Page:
2) Calcadeira,Calço and Boca de calça are neutralized by both disruptor positions;and cannot be used reliably against Banda solta; so they are not used in Batuque.
The same probably applies to Crawling tesoura and Black banda; which were probably more technique of old Bahian capoeira.
3) It is easy to step down from the Figure 4 position when the opponent attacks with, say, a Rasteira.
4) Notes to the book 'Batuque, luta braba':
- "amarrado" is probably our Internal traçada
- "banda amarrada" is our Banda amarrada. It is said to 'knock the opponent far out of roda'; here is why: Amarrada is neutralized by the Clube X; so it is used when the opponent stands in Figure 4. But the nerve strangle of Amarrada, when used against Figure 4 position, results in a big throw of the opponent.
- "batidas" are probably wrongly understood; the first two - "Bate-coxa"(thigh-bump) and "Bate-bariga"(belly-bump) are used to attack the Clube X position; while others must be used to "Bater o firme" or "Bater de letra" - attack the Figure 4 position.
5) In second phase("banda solta"), if opponent's leg is lifted to the rear (which can result for example from Dourada), Lifting banda cannot be applied. I believe that instead, you should apply Double leg banda: Seize opponent's legs with your arms around his knees (similar to Arrastao) and then tilt him sideways, dumping him on his head. I believe this technique was also used in old Batuque.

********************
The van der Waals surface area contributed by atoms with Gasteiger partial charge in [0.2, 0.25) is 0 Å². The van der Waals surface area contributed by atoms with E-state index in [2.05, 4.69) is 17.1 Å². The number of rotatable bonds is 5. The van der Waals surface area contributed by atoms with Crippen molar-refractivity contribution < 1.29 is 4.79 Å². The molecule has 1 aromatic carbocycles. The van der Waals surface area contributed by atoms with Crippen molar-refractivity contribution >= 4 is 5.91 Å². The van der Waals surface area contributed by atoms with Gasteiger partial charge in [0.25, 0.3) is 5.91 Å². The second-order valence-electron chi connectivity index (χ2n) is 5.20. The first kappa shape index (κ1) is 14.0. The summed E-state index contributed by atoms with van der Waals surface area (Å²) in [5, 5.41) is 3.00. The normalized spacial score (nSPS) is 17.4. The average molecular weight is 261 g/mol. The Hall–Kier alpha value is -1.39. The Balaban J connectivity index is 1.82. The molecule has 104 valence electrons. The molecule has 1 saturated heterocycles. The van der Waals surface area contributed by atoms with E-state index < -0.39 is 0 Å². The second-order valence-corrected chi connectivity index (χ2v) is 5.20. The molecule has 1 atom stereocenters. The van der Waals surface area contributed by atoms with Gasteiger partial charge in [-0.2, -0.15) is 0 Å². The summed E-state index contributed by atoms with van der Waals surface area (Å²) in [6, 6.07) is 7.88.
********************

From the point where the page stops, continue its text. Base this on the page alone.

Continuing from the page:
6) To escape Cruz, you can use the Smilodon balao; see Boca de calça and Banda de lado for description
The basic version of Batuque can be taught as follows:
- Frontal raspa
- Rear raspa
- Eagle lifting banda
2)Teach the two disruptor positions: Clube X and Figure 4.
Then show how Clube X neutralizes Frontal raspa; how Figure 4 neutralizes Rear raspa; and both neutralize Eagle lifting banda.
3)Demonstrate the tactical scheme:
- let the defender get into one of the disruptor positions; and apply appropriate raspa.
- if he remains standing, but in Banda solta, use Eagle lifting banda; he tries to get back to one of the disruptor positions
- if he manages to get it, finish with an appropriate raspa
-simple combo: right frontal Raspa, hop on the standing leg into right Lifting banda (later: if he disrupts it, spin into Encruzilhada)
-simple combo: left rear Raspa, step into right Lifting banda
4)Add other bandas
To sum it up, in Batuque, there are three 'magic' skills:
-Nerve disruptor positions
-using LightLegs in Lifting banda (and some other bandas too)
This Web Page was Built with PageBreeze Free HTML Editor